So much in the past week on Takashi Murakami. The NYTimes had three articles alone!
The first article includes a meeting with Hello Kitty's chief designer comparing the cuteness of Sanrio characters to some of Murakami's creations:
She was troubled by Kaikai's smiling mouth. ''In most Sanrio characters, we don't express an emotion through the mouth,'' she said. ''With Kitty, you don't even see a mouth.'' She credited this mouthlessness for much of Kitty's popularity. ''When someone feels blue or depressed, they may want the character to sympathize with their feeling or to get angry with them or to offer encouragement,'' she said. ''Without a clear expression of the mouth, this is possible. It can be interpreted in different ways.''
This goes way back in Japanese art and is called hikime kagihana, literally "line-eye hook-nose". Eyes are defined by two thin curved lines with the nose a simple hook. The mouth is barely there, not even worth mentioning. A classic example and one of the best artworks ever is the 1120 version of the Genji Monogatari e-maki.
There is a point to hikime kagihana, which the Sanrio designer states, and that is to identify with the character. If you look at images of peasants in e-maki you will find a great deal of expression and detail - wrinkles, missing teeth, open laughter. The aristocracy who created and enjoyed the e-maki had no desire to project themselves onto peasants.
Murakami certainly knows all this so it's interesting that he chooses to create and market mostly non-hikime kagihana characters. He would do better commercially without them. All of the recent Murakami related articles make pains to state that in Japan there is no distinction between art and non-art but there are definitely class distinctions. Murakami is the son of a taxi driver - an extremely demanding job in Japan and not very high up on the ladder. I'm wondering if Murakami is not in some ways attempting a peasant revolution?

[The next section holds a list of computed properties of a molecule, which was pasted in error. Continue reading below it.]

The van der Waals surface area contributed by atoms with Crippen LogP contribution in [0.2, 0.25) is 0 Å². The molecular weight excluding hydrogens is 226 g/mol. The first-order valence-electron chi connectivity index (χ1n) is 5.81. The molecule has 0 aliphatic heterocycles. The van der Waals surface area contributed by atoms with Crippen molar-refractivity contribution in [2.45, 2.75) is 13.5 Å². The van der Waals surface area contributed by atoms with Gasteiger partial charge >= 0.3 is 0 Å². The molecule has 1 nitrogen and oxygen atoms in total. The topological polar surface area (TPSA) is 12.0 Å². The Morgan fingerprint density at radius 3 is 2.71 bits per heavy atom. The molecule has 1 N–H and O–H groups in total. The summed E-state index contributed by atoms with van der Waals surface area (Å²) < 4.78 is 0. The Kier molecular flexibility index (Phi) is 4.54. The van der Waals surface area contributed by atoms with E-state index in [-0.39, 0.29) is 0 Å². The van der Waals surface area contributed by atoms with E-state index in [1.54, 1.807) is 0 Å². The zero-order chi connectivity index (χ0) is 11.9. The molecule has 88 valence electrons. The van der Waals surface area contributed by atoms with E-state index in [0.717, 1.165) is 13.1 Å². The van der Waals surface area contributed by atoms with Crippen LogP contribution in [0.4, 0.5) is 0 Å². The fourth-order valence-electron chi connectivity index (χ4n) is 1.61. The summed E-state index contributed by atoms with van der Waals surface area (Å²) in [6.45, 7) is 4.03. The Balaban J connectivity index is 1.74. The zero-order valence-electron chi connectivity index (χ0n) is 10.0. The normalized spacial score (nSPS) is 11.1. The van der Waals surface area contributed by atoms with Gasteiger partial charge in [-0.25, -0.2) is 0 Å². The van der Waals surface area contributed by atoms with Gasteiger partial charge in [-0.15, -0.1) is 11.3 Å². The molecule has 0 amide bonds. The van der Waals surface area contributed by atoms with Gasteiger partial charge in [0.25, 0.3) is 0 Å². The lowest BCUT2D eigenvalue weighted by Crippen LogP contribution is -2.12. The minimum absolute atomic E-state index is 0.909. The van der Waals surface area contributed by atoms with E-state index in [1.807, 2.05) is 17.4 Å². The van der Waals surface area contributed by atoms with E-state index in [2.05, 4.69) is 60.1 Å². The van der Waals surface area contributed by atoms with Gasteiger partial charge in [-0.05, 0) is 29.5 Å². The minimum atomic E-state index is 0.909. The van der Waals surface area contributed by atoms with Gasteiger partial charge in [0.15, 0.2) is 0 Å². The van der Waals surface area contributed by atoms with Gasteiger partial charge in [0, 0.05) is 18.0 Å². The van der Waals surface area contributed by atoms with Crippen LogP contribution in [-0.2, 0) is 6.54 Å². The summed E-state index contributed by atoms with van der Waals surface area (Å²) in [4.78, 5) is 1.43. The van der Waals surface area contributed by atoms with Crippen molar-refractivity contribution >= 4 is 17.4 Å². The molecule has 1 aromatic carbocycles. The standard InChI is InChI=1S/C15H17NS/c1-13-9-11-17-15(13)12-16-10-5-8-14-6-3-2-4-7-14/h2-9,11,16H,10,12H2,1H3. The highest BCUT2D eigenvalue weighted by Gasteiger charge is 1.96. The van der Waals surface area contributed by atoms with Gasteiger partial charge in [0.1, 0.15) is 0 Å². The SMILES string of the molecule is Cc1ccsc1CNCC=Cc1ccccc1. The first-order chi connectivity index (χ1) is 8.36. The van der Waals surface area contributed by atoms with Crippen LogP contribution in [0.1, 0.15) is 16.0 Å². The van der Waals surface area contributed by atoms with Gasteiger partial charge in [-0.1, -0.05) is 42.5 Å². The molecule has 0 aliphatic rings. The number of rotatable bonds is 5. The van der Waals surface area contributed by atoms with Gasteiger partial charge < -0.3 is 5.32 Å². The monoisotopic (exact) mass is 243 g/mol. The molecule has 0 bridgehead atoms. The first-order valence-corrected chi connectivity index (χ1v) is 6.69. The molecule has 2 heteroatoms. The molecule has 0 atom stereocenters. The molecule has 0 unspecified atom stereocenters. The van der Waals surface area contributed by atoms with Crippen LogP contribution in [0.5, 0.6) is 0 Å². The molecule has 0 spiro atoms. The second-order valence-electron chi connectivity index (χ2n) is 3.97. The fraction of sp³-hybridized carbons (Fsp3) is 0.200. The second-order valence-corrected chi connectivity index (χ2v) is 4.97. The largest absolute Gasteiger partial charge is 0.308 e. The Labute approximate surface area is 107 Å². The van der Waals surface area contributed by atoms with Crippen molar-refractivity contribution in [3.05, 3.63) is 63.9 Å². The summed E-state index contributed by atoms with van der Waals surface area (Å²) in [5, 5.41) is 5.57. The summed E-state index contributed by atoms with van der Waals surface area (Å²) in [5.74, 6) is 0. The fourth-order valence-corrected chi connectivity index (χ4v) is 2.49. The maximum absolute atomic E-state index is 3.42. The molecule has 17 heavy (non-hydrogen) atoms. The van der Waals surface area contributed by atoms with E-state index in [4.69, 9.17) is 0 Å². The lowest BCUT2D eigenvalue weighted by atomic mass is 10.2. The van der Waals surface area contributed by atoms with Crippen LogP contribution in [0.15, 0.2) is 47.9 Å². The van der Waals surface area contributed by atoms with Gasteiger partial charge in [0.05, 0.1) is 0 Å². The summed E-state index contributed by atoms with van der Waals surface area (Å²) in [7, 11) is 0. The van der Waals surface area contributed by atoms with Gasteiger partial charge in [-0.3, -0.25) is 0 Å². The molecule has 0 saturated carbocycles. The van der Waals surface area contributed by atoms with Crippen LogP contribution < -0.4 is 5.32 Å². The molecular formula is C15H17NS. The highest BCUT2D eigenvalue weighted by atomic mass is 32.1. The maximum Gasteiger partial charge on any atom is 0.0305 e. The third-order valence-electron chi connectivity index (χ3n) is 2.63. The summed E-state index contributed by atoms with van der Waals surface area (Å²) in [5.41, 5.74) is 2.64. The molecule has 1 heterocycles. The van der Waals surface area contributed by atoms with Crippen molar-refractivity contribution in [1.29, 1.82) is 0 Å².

Following is an excerpted e-mail from a thirty-year old female Japanese friend sent 11/26/2003 which may be a reflection of the general public:
"i went to mori art museum today - it was so huge building and i saw the exhibition called happiness ...
... also there is floors and walls that murakami did - u know i used to like his stuff but now feel too much and it even looks ugly - tired of his prints everywhere ...
hello kitty is much better. i know kitty since i was born but she still ok with me."
It might be helpful to know that the Mori Building is a big Tokyo tourist destination because of the views. The museum is on the top floors but I think that for most visitors the museum visit is secondary - my friend is not a huge art lover/follower.